Being caught faking competence in a job interview can be embarrassing and even worse. If you claim to be a hotshot be ready to back that up.
It’s not so hard to impress them once
When my daughter was small she had a Sesame Street coloring book. I had been struggling to learn to draw and a simple line drawing of Bert caught my eye. With a few almost straight lines, some ovals and a scribble or two, you can create a recognizable likeness of Bert. My daughter was impressed, but just like every child since, it was obvious to her that Bert without Ernie was like Dean Martin without Jerry Lewis. (OK, I recognize that’s going back a while, Try Johnny Carson without Ed McMahon.)
Every child recognized Bert instantly and concluded that I possessed outstanding drawing skills. But my Ernie looks like a football with ears.
But it’s harder to impress them many times
But I would forget that when I had a small child for an audience, I liked to pull out a scrap of paper and in a few seconds approximate the iPad sketch at right. And every time the smile of delight turned into a frown. It’s not that I haven’t worked at drawing a recognizable Ernie, but something about his face eludes me.
Raising expectations, intentionally or not, by doing something well once can make others believe you have skills that you can’t repeat at the same level of proficiency. When you tell others about how great you are, you take expectations to a new level,
Is “strong Microsoft Office Skills” too vague for your comfort? Then decide for yourself what that means to you and let employers know exactly what you can do for them tomorrow morning if they hire you. There may be a reason for the vagueness of what the employer is asking for, but you can rest assured the vagueness isn’t for your benefit!
Take care of your own interests by setting out a clear list of things you can do with Microsoft Word, Excel and the other great and useful programs that let you accomplish more work of a higher quality in less time. That tells them in a very understandable way how you will add value far in excess of the salary they will pay you.
4 Easy Steps to a clear story employers understand and believe:
- Do your homework: Research the specific programs that are needed to do the job you would like to have. Talk to someone who actually works there!
- Honestly compare your current skill level for each relevant Microsoft Office application to what employers need. The many skills checklists on the Free Resources page are intended for exactly that purpose.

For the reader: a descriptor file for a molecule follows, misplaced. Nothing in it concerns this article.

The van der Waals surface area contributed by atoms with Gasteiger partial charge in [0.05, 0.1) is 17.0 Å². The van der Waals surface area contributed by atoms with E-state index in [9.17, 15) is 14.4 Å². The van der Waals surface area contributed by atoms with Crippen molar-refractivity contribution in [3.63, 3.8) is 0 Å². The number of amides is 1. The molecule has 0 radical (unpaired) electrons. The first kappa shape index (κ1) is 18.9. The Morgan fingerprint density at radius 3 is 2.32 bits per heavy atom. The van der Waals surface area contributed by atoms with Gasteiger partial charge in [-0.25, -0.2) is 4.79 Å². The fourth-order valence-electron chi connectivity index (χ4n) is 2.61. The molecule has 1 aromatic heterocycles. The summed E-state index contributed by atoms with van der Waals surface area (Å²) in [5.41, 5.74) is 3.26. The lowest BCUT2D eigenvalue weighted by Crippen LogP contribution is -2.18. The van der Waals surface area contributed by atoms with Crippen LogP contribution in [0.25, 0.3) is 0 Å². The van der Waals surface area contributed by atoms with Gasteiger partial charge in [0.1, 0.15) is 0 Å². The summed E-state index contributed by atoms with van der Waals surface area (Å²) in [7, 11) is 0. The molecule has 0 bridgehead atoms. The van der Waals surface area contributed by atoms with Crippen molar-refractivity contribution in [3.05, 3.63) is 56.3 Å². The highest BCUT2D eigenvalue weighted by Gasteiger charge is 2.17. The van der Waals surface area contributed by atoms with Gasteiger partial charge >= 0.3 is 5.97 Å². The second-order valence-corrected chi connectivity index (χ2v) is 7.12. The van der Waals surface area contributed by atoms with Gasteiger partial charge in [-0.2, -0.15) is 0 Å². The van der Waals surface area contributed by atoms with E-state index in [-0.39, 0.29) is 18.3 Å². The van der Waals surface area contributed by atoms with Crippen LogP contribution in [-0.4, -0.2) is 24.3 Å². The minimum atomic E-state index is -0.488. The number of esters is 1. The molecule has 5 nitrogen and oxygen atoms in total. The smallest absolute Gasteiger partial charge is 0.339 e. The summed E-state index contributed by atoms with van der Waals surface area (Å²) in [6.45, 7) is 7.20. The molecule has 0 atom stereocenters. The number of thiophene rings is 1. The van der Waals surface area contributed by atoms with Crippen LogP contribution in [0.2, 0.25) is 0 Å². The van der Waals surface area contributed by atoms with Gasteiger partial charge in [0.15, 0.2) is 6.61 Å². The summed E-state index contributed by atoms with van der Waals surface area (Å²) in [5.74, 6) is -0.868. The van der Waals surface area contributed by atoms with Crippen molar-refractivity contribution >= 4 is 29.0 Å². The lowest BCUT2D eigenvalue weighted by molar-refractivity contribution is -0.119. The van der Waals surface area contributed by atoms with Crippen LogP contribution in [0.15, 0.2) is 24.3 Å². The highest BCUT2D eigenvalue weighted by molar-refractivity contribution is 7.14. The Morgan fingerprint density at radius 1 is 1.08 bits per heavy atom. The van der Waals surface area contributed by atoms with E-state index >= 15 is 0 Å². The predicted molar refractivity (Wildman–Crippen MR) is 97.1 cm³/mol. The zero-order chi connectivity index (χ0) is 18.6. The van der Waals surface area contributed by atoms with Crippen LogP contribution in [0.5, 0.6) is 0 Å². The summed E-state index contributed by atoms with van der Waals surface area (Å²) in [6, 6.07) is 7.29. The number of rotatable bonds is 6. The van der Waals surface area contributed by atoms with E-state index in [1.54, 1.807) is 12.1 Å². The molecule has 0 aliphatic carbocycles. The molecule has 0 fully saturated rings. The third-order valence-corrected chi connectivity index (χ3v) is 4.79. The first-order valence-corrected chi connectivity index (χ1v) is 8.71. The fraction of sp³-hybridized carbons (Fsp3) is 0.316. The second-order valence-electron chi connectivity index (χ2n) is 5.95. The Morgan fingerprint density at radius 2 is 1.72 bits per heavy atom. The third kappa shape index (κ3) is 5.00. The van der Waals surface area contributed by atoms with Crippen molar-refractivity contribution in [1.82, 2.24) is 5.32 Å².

- Upgrade your skills as needed by self-study and taking courses.
- Assemble completed checklists along with supporting evidence as needed.
You’ll find MS Office Skills Checklists here.
For more detailed explanations, check out my Slideshare presentation, then have a look at some earlier posts that I’ve listed below.
I welcome any questions and suggestions for additional related materials.
If it takes 10,000 hours, as Malcolm Gladwell told us in his book Outliers, to become really good at your job, can you become reasonably good in just 20 hours? You’re probably skeptical? Me too.I certainly was. Yet Joel Kaufman claims his method that will take you in just 20 hours from total novice to a reasonable level of competence in any area of skill.
So how long does it really take? 10,000 hours or 20 hours?
Can the 10,000 hours and 20 hours both be true? The answer is “yes”, but Kaufman and Gladwell aren’t talking about the same level of proficiency. Gladwell means becoming as good at what you do as Tiger Woods is at golf. That is to say, amazingly good. When you’re that good, you have what Cal Newport calls career capital. Real estate salespeople who are that good make a lot of money and know they can walk out the door and across the street to another broker. Any time they want and as often as they want. Professors who are that proficient can teach at the university they choose. Excellence like that means thousands of hours of focused , intentional, deliberate practice.
Plodding away at your job for five years gets you to 10,000 hours but that doesn’t automatically make you outstanding or even above average. And 10,000 hours is the reason why so few attain that level of truly remarkable proficiency. And the older you are, the less appealling a commitment of that sort. But Joel Kaufman says he has learned that a novice golfer can become good enough to play a round with some friends and not look like a rank beginner, with 20 hours of intentional practice following a short interval of research to identify the specific skills you need. Kaufman actually claims to have learned to play the ukulele in 20 hours. Continue reading